Ethiopia is one of the centers of biodiversity for oilseeds variety. Sesame seed, Niger seed, Mustard seed, Pumpkin, Sunflower, Rape Seed, Castor Seed and Groundnuts are the variety of oilseeds which can be considered specialty, high-value seeds on the international market. Ethiopia is known by high altitudes with very different climates. This enables the country to grow a wide range of oilseeds, in which it has a long tradition. In terms of export, oilseeds are the second-largest export commodity from Ethiopia and sesame seed is the main oilseed export product.
Ethiopian Sesame Seeds
Sesame is an ancient oil crop that has been referred to as the “Queen of Oilseeds” by virtue of the high quality of its oil. Ethiopia is the center of origin for cultivated sesame, which has earned and maintained its place as a leading cash crop for the country. Known by farmers in the north as “white gold”, sesame cultivation has always been primarily for export, helping to link the country with its neighbors across the Red Sea and build ties with Mediterranean and Middle Eastern cultures.
Though it is grown extensively in the western and northwestern parts of the country, domestic consumption remains quite low, and nearly all of the sesame that is produced is sold internationally. The lowlands of Ethiopia adjoining Sudan are the traditional sesame growing areas, although cultivation has been moving south, where producers are demonstrating an ability to grow sesame that meets international standards.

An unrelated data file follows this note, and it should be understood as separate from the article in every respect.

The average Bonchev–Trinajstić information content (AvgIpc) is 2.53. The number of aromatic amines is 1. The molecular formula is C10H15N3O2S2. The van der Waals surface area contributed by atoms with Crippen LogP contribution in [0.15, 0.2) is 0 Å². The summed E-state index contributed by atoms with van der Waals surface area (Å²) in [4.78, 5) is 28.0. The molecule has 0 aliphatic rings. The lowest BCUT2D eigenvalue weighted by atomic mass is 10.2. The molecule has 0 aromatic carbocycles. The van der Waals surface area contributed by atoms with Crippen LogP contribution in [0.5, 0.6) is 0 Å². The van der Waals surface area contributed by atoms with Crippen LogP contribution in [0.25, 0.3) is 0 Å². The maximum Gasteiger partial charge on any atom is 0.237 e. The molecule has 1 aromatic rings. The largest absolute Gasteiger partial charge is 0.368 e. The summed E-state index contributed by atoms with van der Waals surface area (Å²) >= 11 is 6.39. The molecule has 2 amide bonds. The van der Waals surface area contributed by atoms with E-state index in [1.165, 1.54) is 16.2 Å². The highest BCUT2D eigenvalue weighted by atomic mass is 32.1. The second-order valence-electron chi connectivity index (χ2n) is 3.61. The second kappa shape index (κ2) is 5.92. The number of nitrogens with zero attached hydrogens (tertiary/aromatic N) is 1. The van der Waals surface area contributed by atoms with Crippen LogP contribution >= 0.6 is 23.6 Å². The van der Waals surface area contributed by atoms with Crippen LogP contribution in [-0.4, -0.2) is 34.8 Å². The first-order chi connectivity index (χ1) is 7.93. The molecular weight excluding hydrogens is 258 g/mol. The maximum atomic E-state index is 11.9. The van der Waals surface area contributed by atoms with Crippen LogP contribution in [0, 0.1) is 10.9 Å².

Humera sesame, named for the variety grown in the Humera district of northern Ethiopia, has been growing in global popularity, with demand increasing for its whitish color, sweet taste, and attractive aroma. Used more for cooking than for oil production, Humera sesame accounts for nearly three-quarters of all sesame produced in Ethiopia. The second variety, Wollega sesame (also named for the region from which it originates) is highly sought for its significant oil content, and accounts for about one quarter of Ethiopian sesame production.
With average annual production of nearly 275,000 metric tons and a total production potential of more than 400,000 metric tons, Ethiopia stands fourth in sesame production and second in sesame export in the world market.
Production has been increasing with the expansion of mechanization and commercialization of the Ethiopian agriculture sector. Sesame was in fact one of the first crops to be grown commercially in Ethiopia, beginning in the late 1960s and early 1970s. Unlike other African countries, Ethiopian sesame production is more or less equally shared by smallholder and medium- and large-scale commercial farmers. The last few years have shown considerable international market demand for Ethiopian sesame, which is expected to increase. This is evident in the rise of export volume as well as in new buyers and sellers coming to the market.
Nutrient value of Ethiopian Sesame
Good Source of Fiber
- May Lower Cholesterol and Triglycerides
- Nutritious Source of Plant Protein
- Adjust Lower Blood Pressure
- May Support Healthy Bones